Scaling Australian native foods through attribute comparison and tissue culture technology

  • 6 pages

  • Published: 27 Feb 2024

  • Author(s): Hayden Marks

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Inconsistencies in the quality of native foods is a substantial issue, costing the supply and value-added industries a minimum $15 million per annum in lost revenue. Poor seasonal supply and difficulties in cultivation cause suppliers to have sporadic product availability, leading to frustration in the market.

The objective of this project was to directly target tissue culture as a way of creating consistent plants that can be scaled en masse to meet projected international demand, resulting in rapid industry growth. Five species were targeted: old man saltbush (Atriplex nummularia), Warrigal greens (Tetragonia tetragonioides), karkalla (Disphyma crassifolium), river mint (Mentha australis) and mountain pepperleaf (Tasmannia lanceolata). Seed-grown plants have large discrepancies in plant quality, leading to major losses for primary producers.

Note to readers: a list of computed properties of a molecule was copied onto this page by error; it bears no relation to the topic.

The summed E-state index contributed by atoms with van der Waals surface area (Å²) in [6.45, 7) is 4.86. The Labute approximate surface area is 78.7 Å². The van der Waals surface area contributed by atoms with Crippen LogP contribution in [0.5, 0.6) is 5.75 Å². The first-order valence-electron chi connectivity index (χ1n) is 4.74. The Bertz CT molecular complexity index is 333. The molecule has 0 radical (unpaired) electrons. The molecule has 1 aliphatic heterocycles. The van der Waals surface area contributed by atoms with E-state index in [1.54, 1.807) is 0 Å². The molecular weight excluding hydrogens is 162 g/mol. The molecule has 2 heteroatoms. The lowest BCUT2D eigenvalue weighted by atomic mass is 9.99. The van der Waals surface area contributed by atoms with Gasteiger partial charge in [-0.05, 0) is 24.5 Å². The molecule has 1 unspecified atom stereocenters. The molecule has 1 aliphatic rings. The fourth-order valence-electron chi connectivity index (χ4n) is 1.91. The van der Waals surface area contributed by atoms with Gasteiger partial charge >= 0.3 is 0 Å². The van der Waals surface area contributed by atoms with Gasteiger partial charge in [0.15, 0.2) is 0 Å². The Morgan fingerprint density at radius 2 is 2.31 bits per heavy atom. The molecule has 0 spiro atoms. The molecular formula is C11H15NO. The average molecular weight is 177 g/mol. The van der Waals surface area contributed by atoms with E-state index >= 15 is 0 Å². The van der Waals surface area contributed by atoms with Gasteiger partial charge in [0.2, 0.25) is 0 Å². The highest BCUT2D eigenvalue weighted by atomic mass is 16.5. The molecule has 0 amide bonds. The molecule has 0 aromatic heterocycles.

This project conducted a comprehensive comparative analysis of plants sourced from diverse provenances, unveiling possible genetic uniformity across populations, while the successful implementation of tissue culture emerged as a transformative approach for enhancing plant propagation.

While striving to secure the intellectual property rights of these plants in collaboration with Aboriginal and Torres Strait Islander communities, a crucial observation was made. The intricacies of this process necessitate more extensive and inclusive consultations to honour the cultural significance and ownership of these botanical resources; this was not able to be achieved in this project.